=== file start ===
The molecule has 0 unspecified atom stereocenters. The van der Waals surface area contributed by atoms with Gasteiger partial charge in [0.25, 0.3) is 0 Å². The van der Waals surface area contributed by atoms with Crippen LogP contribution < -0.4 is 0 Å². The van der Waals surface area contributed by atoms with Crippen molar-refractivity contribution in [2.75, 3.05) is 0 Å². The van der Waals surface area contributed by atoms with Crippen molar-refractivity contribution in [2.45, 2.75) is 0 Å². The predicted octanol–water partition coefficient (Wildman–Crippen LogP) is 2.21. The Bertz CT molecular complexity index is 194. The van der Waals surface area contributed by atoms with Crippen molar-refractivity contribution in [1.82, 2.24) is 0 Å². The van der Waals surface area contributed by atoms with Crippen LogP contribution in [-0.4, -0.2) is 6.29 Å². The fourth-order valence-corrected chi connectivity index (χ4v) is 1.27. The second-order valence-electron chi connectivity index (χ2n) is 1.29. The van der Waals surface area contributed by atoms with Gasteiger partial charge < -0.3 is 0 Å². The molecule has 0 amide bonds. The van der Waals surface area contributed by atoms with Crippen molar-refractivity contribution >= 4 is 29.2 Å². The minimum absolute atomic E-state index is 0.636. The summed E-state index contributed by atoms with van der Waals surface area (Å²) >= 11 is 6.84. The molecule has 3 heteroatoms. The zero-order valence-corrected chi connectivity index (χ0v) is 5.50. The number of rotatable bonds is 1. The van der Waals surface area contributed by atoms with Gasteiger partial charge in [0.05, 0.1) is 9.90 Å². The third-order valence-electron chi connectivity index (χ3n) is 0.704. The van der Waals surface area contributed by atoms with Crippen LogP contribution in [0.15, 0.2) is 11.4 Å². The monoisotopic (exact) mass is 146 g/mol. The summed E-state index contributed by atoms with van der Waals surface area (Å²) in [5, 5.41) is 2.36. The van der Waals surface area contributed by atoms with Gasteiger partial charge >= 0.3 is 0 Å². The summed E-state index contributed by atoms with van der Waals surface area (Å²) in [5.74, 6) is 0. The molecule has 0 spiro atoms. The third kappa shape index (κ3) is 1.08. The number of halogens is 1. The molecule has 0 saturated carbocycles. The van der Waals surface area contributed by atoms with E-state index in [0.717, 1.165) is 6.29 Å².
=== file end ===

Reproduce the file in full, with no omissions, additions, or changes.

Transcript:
The molecule has 0 unspecified atom stereocenters. The van der Waals surface area contributed by atoms with Gasteiger partial charge in [0.25, 0.3) is 0 Å². The van der Waals surface area contributed by atoms with Crippen LogP contribution < -0.4 is 0 Å². The van der Waals surface area contributed by atoms with Crippen molar-refractivity contribution in [2.75, 3.05) is 0 Å². The van der Waals surface area contributed by atoms with Crippen molar-refractivity contribution in [2.45, 2.75) is 0 Å². The predicted octanol–water partition coefficient (Wildman–Crippen LogP) is 2.21. The Bertz CT molecular complexity index is 194. The van der Waals surface area contributed by atoms with Crippen molar-refractivity contribution in [1.82, 2.24) is 0 Å². The van der Waals surface area contributed by atoms with Crippen LogP contribution in [-0.4, -0.2) is 6.29 Å². The fourth-order valence-corrected chi connectivity index (χ4v) is 1.27. The second-order valence-electron chi connectivity index (χ2n) is 1.29. The van der Waals surface area contributed by atoms with Gasteiger partial charge < -0.3 is 0 Å². The molecule has 0 amide bonds. The van der Waals surface area contributed by atoms with Crippen molar-refractivity contribution >= 4 is 29.2 Å². The minimum absolute atomic E-state index is 0.636. The summed E-state index contributed by atoms with van der Waals surface area (Å²) >= 11 is 6.84. The molecule has 3 heteroatoms. The zero-order valence-corrected chi connectivity index (χ0v) is 5.50. The number of rotatable bonds is 1. The van der Waals surface area contributed by atoms with Gasteiger partial charge in [0.05, 0.1) is 9.90 Å². The third-order valence-electron chi connectivity index (χ3n) is 0.704. The van der Waals surface area contributed by atoms with Crippen LogP contribution in [0.15, 0.2) is 11.4 Å². The monoisotopic (exact) mass is 146 g/mol. The summed E-state index contributed by atoms with van der Waals surface area (Å²) in [5, 5.41) is 2.36. The van der Waals surface area contributed by atoms with Gasteiger partial charge >= 0.3 is 0 Å². The summed E-state index contributed by atoms with van der Waals surface area (Å²) in [5.74, 6) is 0. The molecule has 0 spiro atoms. The third kappa shape index (κ3) is 1.08. The number of halogens is 1. The molecule has 0 saturated carbocycles. The van der Waals surface area contributed by atoms with E-state index in [0.717, 1.165) is 6.29 Å².